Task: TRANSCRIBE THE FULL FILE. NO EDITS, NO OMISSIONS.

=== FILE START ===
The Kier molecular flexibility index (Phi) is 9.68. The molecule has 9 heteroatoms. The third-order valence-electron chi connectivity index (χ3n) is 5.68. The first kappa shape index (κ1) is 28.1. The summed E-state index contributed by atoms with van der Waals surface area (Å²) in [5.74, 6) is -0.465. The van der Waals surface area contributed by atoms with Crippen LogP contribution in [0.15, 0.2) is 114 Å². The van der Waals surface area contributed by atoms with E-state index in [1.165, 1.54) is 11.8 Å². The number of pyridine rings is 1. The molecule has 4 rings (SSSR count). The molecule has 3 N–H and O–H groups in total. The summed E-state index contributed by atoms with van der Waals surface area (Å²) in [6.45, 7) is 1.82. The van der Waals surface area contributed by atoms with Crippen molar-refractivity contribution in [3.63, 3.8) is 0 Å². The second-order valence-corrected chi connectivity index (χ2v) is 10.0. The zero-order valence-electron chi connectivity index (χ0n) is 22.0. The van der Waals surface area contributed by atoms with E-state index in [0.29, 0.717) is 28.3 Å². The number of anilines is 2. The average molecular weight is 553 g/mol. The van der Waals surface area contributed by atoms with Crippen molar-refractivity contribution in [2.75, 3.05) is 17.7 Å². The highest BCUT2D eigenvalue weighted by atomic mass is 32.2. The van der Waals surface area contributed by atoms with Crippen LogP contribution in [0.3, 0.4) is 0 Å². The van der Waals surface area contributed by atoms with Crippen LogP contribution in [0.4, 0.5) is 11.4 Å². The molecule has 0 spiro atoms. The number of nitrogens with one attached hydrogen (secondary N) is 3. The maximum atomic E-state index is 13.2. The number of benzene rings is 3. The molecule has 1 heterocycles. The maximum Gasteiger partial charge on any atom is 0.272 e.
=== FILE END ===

The Kier molecular flexibility index (Phi) is 9.68. The molecule has 9 heteroatoms. The third-order valence-electron chi connectivity index (χ3n) is 5.68. The first kappa shape index (κ1) is 28.1. The summed E-state index contributed by atoms with van der Waals surface area (Å²) in [5.74, 6) is -0.465. The van der Waals surface area contributed by atoms with Crippen LogP contribution in [0.15, 0.2) is 114 Å². The van der Waals surface area contributed by atoms with E-state index in [1.165, 1.54) is 11.8 Å². The number of pyridine rings is 1. The molecule has 4 rings (SSSR count). The molecule has 3 N–H and O–H groups in total. The summed E-state index contributed by atoms with van der Waals surface area (Å²) in [6.45, 7) is 1.82. The van der Waals surface area contributed by atoms with Crippen molar-refractivity contribution in [3.63, 3.8) is 0 Å². The second-order valence-corrected chi connectivity index (χ2v) is 10.0. The zero-order valence-electron chi connectivity index (χ0n) is 22.0. The van der Waals surface area contributed by atoms with E-state index in [0.29, 0.717) is 28.3 Å². The number of anilines is 2. The average molecular weight is 553 g/mol. The van der Waals surface area contributed by atoms with Crippen molar-refractivity contribution in [2.75, 3.05) is 17.7 Å². The highest BCUT2D eigenvalue weighted by atomic mass is 32.2. The van der Waals surface area contributed by atoms with Crippen LogP contribution in [0.3, 0.4) is 0 Å². The van der Waals surface area contributed by atoms with Crippen LogP contribution in [0.4, 0.5) is 11.4 Å². The molecule has 0 spiro atoms. The number of nitrogens with one attached hydrogen (secondary N) is 3. The maximum atomic E-state index is 13.2. The number of benzene rings is 3. The molecule has 1 heterocycles. The maximum Gasteiger partial charge on any atom is 0.272 e.